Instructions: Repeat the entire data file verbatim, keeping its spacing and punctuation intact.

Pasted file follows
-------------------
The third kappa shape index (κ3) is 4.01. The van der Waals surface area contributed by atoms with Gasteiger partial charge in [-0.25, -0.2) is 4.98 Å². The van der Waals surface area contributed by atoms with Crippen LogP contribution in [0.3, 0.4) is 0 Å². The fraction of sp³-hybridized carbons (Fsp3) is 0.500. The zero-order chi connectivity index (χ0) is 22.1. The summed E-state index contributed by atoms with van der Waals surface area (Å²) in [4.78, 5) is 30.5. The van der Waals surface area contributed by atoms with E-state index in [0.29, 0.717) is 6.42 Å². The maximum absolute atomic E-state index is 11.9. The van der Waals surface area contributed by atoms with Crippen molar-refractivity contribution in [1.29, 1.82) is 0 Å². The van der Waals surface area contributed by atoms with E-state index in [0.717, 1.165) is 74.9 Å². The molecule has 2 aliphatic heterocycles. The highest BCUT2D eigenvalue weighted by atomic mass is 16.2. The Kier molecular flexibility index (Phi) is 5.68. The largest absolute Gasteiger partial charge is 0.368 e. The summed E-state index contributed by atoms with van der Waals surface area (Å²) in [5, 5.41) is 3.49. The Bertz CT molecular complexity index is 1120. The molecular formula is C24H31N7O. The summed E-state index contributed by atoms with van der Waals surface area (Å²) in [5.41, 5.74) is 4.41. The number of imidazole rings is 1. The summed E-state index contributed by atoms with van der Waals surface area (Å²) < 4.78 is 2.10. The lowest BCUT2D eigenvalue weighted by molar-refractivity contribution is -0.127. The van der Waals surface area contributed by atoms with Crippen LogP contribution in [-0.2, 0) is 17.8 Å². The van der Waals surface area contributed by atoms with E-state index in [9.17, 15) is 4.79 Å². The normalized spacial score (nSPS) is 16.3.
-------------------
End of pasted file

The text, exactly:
The third kappa shape index (κ3) is 4.01. The van der Waals surface area contributed by atoms with Gasteiger partial charge in [-0.25, -0.2) is 4.98 Å². The van der Waals surface area contributed by atoms with Crippen LogP contribution in [0.3, 0.4) is 0 Å². The fraction of sp³-hybridized carbons (Fsp3) is 0.500. The zero-order chi connectivity index (χ0) is 22.1. The summed E-state index contributed by atoms with van der Waals surface area (Å²) in [4.78, 5) is 30.5. The van der Waals surface area contributed by atoms with E-state index in [0.29, 0.717) is 6.42 Å². The maximum absolute atomic E-state index is 11.9. The van der Waals surface area contributed by atoms with Crippen molar-refractivity contribution in [1.29, 1.82) is 0 Å². The van der Waals surface area contributed by atoms with E-state index in [0.717, 1.165) is 74.9 Å². The molecule has 2 aliphatic heterocycles. The highest BCUT2D eigenvalue weighted by atomic mass is 16.2. The Kier molecular flexibility index (Phi) is 5.68. The largest absolute Gasteiger partial charge is 0.368 e. The summed E-state index contributed by atoms with van der Waals surface area (Å²) in [5, 5.41) is 3.49. The Bertz CT molecular complexity index is 1120. The molecular formula is C24H31N7O. The summed E-state index contributed by atoms with van der Waals surface area (Å²) in [5.41, 5.74) is 4.41. The number of imidazole rings is 1. The summed E-state index contributed by atoms with van der Waals surface area (Å²) < 4.78 is 2.10. The lowest BCUT2D eigenvalue weighted by molar-refractivity contribution is -0.127. The van der Waals surface area contributed by atoms with Crippen LogP contribution in [-0.2, 0) is 17.8 Å². The van der Waals surface area contributed by atoms with E-state index in [9.17, 15) is 4.79 Å². The normalized spacial score (nSPS) is 16.3.